Volunteer chaplains work to curb deadly youth violence

Pastor Michael D. Joyner (Photo: WKRN)

NASHVILLE, Tenn. (WKRN) – Five volunteer chaplains will focus on youth violence and intervention as they continue their work with the Metro Nashville Police Department.

The chaplains are all local pastors who do the work free of charge.

Pastor Michael D. Joyner leads the Faith Missionary Baptist Church and was one of the first chaplains in Nashville when the volunteer program in 2005.

Joyner said in 2010, as a result of increasing youth violence, five volunteer chaplains formed the MNPD Youth Intervention Chaplain Program.

“We first get out there on scene to respond to immediate needs,” Pastor Joyner said. “We try to talk to the victim, if possible, and the suspect if possible. We want to try to figure out what lead up to the incident.”

The chaplains also work to keep teens, friends, surviving family members and others from retaliating after a crime.

Photo: WKRN
Photo: WKRN

“By stopping the retaliation is how you go from nine teens killed in 2015 to two teens killed in 2016,” Pastor Joyner said. “One death is one too many.”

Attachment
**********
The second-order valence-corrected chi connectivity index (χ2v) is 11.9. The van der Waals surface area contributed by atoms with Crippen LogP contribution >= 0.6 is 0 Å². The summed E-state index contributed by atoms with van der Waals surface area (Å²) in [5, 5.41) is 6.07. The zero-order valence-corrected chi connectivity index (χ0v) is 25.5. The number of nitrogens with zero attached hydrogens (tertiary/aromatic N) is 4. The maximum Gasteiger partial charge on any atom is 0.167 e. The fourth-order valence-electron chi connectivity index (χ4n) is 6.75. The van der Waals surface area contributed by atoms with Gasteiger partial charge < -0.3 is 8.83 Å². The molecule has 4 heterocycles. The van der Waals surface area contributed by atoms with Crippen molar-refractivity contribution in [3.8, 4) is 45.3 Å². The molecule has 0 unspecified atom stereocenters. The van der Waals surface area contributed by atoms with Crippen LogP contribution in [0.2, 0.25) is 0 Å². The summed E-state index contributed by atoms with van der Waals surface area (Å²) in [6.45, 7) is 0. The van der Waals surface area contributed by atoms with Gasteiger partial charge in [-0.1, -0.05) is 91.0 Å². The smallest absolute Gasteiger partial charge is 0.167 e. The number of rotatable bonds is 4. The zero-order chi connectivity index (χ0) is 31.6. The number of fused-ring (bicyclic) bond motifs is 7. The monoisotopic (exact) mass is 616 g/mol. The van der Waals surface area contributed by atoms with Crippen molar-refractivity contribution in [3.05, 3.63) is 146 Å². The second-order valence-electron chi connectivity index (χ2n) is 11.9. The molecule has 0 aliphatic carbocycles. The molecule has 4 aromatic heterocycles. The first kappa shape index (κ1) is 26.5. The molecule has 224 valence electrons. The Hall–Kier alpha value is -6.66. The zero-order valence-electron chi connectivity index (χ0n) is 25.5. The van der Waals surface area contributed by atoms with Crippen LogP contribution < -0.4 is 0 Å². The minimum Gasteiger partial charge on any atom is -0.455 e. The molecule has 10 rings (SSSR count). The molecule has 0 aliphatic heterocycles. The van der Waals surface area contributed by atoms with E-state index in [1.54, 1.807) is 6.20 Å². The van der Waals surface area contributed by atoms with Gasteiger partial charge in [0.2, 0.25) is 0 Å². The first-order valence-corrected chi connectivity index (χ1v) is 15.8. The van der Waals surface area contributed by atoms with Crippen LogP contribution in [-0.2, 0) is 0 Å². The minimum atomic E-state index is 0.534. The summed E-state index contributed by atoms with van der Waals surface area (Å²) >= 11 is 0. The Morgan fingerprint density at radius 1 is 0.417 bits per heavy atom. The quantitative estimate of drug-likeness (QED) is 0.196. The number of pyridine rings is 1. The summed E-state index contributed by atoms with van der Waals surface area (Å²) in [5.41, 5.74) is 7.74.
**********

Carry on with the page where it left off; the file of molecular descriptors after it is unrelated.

The pastors also do outreach in communities with high instances of youth violence and poverty.

“We get out in the community with the kids and do things like play basketball,” he said. “We repainted the basketball court at the Cayce Homes in East Nashville and brought the kids pizza.”

He continued, “When the kids see us taking an interest in them it helps them connect with us.”

While homicides in Nashville increased from 79 in 2015 to 84 in 2016, the drop in youth homicides from nine to two is a dramatic decrease.

Metro officials credit programs like the MNPD Youth Intervention Chaplain Program and the Mayor’s Youth Violence Summits with addressing the root causes of youth violence.

Pastor Joyner said the chaplains can sometimes get information from people close to a crime that police officers would otherwise have trouble getting.

“Police can be intimidating to some people,” he explained. “We are community people and we are pastors so they trust you, at least you hope they do anyway, and they know you want what is in their best interest.”

Metro police also has a Victim Intervention Program available.

The program offers crisis intervention, counseling, as well as advocacy with the police and in the courts.